2.) The Plot Theory maintains that for every story written there are a certain number of basic plot developments — from 10 to “Plots Unlimited,” depending on the source. This theory says that you can simply select a plot outline and the story will write itself. Yet, that theory all but ignores the fact that a writer needs to build the story’s hero, antagonist, environment, etc. And the theory has no M.I.C.E. step; that is, it makes no distinction between character and other types of stories. Adding insult to injury, once the plot is decided upon, the problem with this theory, as with the M.I.C.E. theory, remains: “What do I do now?”
3.) The Structure Theory is the one developed by Syd Field. Most screenwriters are taught this theory or some variation of it. Basically this theory maintains that the story grows out of its structure: simply give your story a beginning, a middle, and an end and, presto, you have a story! The problem with this theory is that it confuses cause with effect. It is like constructing the framework of a building first and then going to an architect to design the building. A well- developed story is caused by a well-planned story; a good structure does not, in itself, create a good story.
The Jarvis Method resolves the questions and confusions that those other theories leave unresolved while taking the best principles that each has to offer. In effect this method gives the M.I.C.E. and Plot theories structural legs. M.I.C.E. and Plot act as premise parts; and Structure becomes part of the effect, not the cause.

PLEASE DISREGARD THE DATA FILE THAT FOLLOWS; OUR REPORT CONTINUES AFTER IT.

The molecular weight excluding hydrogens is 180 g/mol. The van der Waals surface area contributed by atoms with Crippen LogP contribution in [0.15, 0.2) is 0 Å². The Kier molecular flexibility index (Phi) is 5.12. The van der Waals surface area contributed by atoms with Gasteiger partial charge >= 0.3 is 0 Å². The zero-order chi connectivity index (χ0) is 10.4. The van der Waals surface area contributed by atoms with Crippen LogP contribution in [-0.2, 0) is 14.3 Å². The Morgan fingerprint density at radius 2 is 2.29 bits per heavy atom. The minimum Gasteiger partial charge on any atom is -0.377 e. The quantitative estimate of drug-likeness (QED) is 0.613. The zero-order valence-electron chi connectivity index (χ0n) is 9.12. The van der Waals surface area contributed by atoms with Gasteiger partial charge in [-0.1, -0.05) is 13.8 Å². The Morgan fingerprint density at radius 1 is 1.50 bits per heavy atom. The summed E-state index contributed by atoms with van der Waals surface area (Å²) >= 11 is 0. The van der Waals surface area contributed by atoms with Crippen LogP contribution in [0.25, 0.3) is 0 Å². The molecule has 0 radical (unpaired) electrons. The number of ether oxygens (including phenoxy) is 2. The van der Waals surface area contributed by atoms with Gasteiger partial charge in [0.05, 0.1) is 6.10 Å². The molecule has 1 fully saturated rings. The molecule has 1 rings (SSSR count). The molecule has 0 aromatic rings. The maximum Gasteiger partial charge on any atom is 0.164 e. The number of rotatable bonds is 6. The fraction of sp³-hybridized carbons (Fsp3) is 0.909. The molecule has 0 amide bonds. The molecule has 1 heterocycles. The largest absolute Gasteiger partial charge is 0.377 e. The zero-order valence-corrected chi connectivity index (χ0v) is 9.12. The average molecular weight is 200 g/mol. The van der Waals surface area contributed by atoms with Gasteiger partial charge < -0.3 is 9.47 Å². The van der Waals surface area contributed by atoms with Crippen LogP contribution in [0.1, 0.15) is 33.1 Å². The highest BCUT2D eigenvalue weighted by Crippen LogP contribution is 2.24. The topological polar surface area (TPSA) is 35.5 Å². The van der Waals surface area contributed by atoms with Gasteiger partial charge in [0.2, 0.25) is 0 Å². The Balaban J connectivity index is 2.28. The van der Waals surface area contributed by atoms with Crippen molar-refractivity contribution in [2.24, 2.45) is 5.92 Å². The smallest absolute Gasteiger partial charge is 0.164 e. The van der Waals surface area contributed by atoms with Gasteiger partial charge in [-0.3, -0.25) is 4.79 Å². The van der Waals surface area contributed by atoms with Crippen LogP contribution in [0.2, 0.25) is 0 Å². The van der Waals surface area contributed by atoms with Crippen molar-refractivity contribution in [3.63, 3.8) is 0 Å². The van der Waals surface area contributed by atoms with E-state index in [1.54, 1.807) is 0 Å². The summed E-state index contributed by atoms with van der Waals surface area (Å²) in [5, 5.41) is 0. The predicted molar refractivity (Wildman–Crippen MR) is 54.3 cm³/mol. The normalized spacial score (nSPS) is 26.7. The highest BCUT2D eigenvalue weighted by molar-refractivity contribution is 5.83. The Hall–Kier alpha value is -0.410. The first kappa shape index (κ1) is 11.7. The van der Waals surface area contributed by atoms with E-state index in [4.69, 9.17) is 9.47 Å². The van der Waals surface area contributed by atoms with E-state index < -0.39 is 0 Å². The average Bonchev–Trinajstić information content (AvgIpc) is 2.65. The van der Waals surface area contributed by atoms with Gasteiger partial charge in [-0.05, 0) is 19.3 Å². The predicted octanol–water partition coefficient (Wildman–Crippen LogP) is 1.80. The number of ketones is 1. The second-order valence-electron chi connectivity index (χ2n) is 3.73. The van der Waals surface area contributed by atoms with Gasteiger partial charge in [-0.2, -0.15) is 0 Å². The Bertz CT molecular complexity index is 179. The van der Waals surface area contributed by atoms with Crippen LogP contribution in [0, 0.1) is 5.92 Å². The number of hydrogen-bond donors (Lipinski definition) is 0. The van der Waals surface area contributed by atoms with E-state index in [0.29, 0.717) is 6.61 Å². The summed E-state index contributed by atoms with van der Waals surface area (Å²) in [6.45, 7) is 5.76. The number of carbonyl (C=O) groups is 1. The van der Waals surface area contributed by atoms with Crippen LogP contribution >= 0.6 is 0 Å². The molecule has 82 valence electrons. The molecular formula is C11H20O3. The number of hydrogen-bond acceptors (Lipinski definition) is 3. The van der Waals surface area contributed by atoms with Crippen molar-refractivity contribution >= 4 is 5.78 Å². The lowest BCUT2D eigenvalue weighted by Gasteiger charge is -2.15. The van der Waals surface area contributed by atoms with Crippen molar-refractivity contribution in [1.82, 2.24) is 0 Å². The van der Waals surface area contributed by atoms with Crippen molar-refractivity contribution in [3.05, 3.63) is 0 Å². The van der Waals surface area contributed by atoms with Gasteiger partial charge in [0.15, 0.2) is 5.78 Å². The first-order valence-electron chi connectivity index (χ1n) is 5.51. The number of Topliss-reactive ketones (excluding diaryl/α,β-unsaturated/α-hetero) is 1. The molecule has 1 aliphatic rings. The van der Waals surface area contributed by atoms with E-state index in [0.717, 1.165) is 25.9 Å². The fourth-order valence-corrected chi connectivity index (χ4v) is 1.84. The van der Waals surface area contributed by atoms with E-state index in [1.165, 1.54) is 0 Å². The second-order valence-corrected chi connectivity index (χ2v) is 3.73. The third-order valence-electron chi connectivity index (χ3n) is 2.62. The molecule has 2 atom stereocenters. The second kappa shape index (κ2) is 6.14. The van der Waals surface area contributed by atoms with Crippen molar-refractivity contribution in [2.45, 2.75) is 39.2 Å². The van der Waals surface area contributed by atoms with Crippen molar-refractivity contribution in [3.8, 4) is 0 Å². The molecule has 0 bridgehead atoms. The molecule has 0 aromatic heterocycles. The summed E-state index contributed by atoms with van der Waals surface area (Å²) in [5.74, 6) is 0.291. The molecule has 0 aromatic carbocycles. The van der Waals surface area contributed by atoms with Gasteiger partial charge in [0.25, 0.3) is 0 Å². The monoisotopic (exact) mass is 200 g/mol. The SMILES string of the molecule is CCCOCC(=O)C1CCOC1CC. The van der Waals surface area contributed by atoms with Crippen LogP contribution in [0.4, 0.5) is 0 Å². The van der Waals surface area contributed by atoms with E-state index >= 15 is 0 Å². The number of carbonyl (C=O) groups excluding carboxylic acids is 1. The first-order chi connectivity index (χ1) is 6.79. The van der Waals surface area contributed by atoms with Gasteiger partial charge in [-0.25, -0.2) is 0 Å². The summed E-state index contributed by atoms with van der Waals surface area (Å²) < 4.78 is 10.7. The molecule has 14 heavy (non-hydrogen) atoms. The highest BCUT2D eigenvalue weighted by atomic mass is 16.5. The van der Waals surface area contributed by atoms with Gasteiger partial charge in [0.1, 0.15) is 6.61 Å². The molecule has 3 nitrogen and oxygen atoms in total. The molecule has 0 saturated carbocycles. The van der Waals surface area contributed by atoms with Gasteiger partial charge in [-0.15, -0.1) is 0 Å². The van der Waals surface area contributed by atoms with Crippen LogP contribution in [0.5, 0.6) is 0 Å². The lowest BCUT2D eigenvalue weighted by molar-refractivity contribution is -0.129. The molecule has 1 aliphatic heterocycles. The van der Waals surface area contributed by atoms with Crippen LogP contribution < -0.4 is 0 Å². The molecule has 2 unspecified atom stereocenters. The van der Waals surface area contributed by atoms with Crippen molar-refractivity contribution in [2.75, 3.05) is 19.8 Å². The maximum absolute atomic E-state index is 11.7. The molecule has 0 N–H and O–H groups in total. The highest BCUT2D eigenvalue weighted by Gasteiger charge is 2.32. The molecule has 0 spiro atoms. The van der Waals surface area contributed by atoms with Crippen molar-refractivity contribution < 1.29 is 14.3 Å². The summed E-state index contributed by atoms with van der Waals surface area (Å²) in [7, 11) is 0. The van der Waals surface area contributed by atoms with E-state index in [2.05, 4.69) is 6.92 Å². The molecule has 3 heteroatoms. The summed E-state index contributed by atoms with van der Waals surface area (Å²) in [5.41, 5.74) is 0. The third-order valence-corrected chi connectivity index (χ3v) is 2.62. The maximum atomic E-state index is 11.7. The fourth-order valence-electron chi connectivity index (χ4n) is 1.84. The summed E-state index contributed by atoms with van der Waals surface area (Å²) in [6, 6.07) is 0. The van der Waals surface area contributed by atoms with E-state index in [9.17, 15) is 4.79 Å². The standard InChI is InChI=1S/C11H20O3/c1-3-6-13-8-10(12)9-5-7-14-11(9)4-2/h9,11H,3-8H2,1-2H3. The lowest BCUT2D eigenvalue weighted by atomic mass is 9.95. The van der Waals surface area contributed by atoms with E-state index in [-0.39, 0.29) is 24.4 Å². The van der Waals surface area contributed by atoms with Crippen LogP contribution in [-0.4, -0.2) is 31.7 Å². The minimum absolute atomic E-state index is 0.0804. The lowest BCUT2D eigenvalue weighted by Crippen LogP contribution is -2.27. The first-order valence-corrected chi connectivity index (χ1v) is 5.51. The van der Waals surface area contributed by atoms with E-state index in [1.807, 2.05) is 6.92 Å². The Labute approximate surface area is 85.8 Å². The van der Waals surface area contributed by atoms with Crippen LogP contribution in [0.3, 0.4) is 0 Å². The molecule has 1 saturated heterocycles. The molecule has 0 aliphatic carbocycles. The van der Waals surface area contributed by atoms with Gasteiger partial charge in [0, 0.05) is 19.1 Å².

Hence, the Jarvis Method simply divides the story-creation process into three equal parts:
Part I. Category Step and World Creation Steps. The Category Step is the essence of the M.I.C.E. quotient and represents the first decision a writer needs to make. At that step, the writer must decide upon the nature of the story, whether it is to be (in StoryCraft terminology) “Action” or “Theme”. Then the writer must begin creating either an Action- or a Theme-based world for the story, fleshing out the story’s environment and the main characters that will populate that environment.
Part II. Plot Type Step. The Category and World steps dictate the kind of plot that the story must have. The plot developments follow long-established classical patterns.
Part III. Structure Steps. Only after the Category has been determined, the story’s World components sketched, and the plot pattern selected is the writer prepared to begin filling in the actual Structure of the story. In short, parts one and two comprise the Premise Steps, and the third and final part comprises the Structure Steps. Now, because the writer has completed all the Premise Steps, the writer does not have to worry about what so and so Structure Step means, as he or she must with the older systems. No, the writer simply plugs in the plot content for each Structure Step, and the story – finally – begins to “write itself.”
That’s all there is to it; a piece of cake — once you learn the approach. And it’s especially easy when it’s used with the StoryCraft Software program, which provides detailed explanations of Category and World development, numerous classic Plot templates, and automatically established Structure Steps.
— John Jarvis